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July 2011 Breaking the Routine

Dear Yoga Friends,

I returned two days ago from two weeks in Panama with my family. Our travels took us from the intensity of Panama City to remote grass huts on a Caribbean archipelago to a mountain village ringed by rain-forested remnants of a volcanic crater to a broad Pacific coast beach and back to Panama City where skyscrapers, bustling business, pulsating night life, poverty, jungles, and 500-year-old ruins all coexist.

On this trip we shared many fun and culturally-enriching experiences, new sights, different foods, and of course, lest we become too romantic, the usual disagreements, losses of patience, and undesirable food reactions that go along with this sort of trip. All this aside, I believe the value of a vacation lies in breaking our routines. However hard we try to keep things fresh at home, routines and cycles inevitably take root. Much routine has value by providing efficiency and security. But despite this value, the accompanying limitations may not always serve us.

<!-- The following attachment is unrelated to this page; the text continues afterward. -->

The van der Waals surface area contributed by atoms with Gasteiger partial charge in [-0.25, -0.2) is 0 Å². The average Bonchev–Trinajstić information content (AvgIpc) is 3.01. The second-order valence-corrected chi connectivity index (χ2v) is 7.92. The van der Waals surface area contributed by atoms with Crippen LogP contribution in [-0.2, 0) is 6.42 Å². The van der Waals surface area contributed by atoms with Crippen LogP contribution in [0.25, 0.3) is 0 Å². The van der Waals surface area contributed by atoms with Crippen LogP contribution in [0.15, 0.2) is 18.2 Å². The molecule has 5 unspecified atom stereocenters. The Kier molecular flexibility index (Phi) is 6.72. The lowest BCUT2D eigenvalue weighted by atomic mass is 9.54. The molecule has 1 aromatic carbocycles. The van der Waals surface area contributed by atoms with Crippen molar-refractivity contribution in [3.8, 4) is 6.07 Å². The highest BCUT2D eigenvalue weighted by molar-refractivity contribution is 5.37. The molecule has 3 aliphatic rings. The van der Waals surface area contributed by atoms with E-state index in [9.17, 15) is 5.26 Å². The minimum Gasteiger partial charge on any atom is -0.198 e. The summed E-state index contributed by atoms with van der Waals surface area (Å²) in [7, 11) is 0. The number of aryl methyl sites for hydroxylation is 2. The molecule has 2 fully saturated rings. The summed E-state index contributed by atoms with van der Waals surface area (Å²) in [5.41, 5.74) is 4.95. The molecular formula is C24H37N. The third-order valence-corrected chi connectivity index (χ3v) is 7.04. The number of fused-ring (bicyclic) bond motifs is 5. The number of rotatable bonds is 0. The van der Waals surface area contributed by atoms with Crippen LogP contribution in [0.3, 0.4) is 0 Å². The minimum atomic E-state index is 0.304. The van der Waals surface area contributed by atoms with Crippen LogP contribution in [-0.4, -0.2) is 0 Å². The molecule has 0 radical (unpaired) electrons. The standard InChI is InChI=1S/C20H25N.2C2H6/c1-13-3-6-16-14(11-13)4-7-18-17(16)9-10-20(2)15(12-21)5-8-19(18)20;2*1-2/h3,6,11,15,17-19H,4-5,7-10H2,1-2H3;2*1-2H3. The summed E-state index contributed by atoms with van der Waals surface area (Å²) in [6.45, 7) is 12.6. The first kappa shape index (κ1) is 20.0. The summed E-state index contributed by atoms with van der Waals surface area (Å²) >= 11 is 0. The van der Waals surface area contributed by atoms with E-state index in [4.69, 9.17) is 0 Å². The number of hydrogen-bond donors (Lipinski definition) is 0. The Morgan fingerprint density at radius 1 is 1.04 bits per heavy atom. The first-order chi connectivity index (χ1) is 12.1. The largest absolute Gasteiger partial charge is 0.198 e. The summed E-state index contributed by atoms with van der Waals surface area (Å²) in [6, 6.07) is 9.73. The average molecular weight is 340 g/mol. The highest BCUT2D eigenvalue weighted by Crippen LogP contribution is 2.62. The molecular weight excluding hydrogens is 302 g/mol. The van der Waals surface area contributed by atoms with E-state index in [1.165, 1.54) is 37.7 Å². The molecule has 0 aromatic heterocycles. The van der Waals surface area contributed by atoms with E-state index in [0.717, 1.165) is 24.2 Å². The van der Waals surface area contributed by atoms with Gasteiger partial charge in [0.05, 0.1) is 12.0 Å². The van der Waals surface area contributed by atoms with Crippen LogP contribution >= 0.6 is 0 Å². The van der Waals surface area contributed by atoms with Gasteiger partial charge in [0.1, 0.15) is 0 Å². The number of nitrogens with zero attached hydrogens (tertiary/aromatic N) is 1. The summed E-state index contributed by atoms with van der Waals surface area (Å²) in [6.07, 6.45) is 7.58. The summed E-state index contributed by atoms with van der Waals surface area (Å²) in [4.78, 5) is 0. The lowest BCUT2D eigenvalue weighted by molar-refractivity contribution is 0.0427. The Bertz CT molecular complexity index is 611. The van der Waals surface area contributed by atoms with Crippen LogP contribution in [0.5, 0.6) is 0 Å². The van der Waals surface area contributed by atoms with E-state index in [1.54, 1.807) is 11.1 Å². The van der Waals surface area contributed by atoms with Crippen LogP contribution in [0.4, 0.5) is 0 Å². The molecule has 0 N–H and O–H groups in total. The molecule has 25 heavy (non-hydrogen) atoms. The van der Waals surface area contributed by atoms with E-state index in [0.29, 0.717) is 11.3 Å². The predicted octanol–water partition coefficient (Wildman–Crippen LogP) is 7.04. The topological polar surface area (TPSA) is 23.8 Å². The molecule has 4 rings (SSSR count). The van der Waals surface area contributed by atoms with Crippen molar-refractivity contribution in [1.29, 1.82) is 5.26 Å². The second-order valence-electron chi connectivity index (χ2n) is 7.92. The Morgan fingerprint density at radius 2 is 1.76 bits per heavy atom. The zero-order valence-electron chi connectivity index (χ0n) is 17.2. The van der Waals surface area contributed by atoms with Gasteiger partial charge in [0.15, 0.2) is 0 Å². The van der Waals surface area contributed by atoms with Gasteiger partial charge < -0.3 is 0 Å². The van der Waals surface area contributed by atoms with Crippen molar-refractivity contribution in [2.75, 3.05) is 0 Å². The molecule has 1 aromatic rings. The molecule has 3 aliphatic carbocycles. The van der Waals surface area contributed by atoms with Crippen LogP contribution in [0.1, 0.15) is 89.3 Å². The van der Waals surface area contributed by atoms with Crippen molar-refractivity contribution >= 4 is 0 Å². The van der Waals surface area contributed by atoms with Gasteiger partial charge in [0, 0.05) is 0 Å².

Yoga, with its sequencing of poses, instructions, familiar sensations, menu of asanas, and class structure, can also become a routine. But when yoga practice becomes mechanical, regardless of good intentions, the life goes out of it. It reduces to mere physical exercise and can even become harmful. In yoga philosophy, attachment (raga) is one of the five major obstacles (klesas). We create routines, both in yoga practice and in life, and become attached to them. But yoga, rather than being about enforcing some sort of austere regimen, needs to be about exploration, facing fear, discovery, and letting go. For me, Iyengar yoga has the exquisite property of providing the structure to support this.

Yoga practice on the road brings its own challenges, and it is often not possible to practice as at home. We are presented with location transitions, more frequent interruptions, uneven surfaces, dirty conditions, etc. To practice requires adaptability in choice of asanas, creative use of what props may be around, and flexibility with respect to time of day and duration of practice. But doing some yoga every day never fails to bring about a sense of centeredness, connectedness, and well-being. Returning home, I am grateful to be able to practice in a more consistent manner, but now with a renewed commitment to be creative.

When I travel, and I consider myself fortunate to be able to do so, I enjoy elements of the unknown, inquiry, and even risk. This trip reminded me that I also need all of this in yoga.





Chad Balch